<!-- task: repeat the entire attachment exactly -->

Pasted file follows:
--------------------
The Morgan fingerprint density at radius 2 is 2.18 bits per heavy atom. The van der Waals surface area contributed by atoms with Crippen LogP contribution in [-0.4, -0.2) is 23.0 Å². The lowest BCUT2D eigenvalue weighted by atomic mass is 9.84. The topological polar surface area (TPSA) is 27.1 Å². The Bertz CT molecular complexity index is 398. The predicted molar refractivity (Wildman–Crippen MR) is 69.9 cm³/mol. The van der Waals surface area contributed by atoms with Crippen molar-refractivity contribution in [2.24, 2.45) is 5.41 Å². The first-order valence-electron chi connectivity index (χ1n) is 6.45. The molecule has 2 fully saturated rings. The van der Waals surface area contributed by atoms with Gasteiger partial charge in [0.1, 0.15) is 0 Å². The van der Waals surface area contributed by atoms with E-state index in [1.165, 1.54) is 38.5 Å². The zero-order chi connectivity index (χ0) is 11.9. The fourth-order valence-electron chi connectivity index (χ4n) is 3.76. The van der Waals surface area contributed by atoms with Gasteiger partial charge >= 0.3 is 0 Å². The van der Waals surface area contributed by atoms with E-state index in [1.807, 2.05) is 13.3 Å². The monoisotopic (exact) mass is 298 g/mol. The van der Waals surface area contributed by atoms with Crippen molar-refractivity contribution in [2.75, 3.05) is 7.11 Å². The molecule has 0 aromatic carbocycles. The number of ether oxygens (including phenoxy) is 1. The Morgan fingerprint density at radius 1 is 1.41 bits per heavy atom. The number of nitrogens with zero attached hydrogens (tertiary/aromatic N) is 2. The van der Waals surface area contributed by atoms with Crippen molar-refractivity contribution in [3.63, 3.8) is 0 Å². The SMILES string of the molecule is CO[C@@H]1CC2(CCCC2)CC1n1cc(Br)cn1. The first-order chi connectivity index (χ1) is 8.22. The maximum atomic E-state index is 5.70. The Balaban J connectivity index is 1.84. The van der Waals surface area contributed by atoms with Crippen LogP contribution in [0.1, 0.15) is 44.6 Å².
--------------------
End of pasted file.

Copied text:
The Morgan fingerprint density at radius 2 is 2.18 bits per heavy atom. The van der Waals surface area contributed by atoms with Crippen LogP contribution in [-0.4, -0.2) is 23.0 Å². The lowest BCUT2D eigenvalue weighted by atomic mass is 9.84. The topological polar surface area (TPSA) is 27.1 Å². The Bertz CT molecular complexity index is 398. The predicted molar refractivity (Wildman–Crippen MR) is 69.9 cm³/mol. The van der Waals surface area contributed by atoms with Crippen molar-refractivity contribution in [2.24, 2.45) is 5.41 Å². The first-order valence-electron chi connectivity index (χ1n) is 6.45. The molecule has 2 fully saturated rings. The van der Waals surface area contributed by atoms with Gasteiger partial charge in [0.1, 0.15) is 0 Å². The van der Waals surface area contributed by atoms with E-state index in [1.165, 1.54) is 38.5 Å². The zero-order chi connectivity index (χ0) is 11.9. The fourth-order valence-electron chi connectivity index (χ4n) is 3.76. The van der Waals surface area contributed by atoms with Gasteiger partial charge >= 0.3 is 0 Å². The van der Waals surface area contributed by atoms with E-state index in [1.807, 2.05) is 13.3 Å². The monoisotopic (exact) mass is 298 g/mol. The van der Waals surface area contributed by atoms with Crippen molar-refractivity contribution in [2.75, 3.05) is 7.11 Å². The molecule has 0 aromatic carbocycles. The number of ether oxygens (including phenoxy) is 1. The Morgan fingerprint density at radius 1 is 1.41 bits per heavy atom. The number of nitrogens with zero attached hydrogens (tertiary/aromatic N) is 2. The van der Waals surface area contributed by atoms with Crippen molar-refractivity contribution in [3.63, 3.8) is 0 Å². The SMILES string of the molecule is CO[C@@H]1CC2(CCCC2)CC1n1cc(Br)cn1. The first-order chi connectivity index (χ1) is 8.22. The maximum atomic E-state index is 5.70. The Balaban J connectivity index is 1.84. The van der Waals surface area contributed by atoms with Crippen LogP contribution in [0.1, 0.15) is 44.6 Å².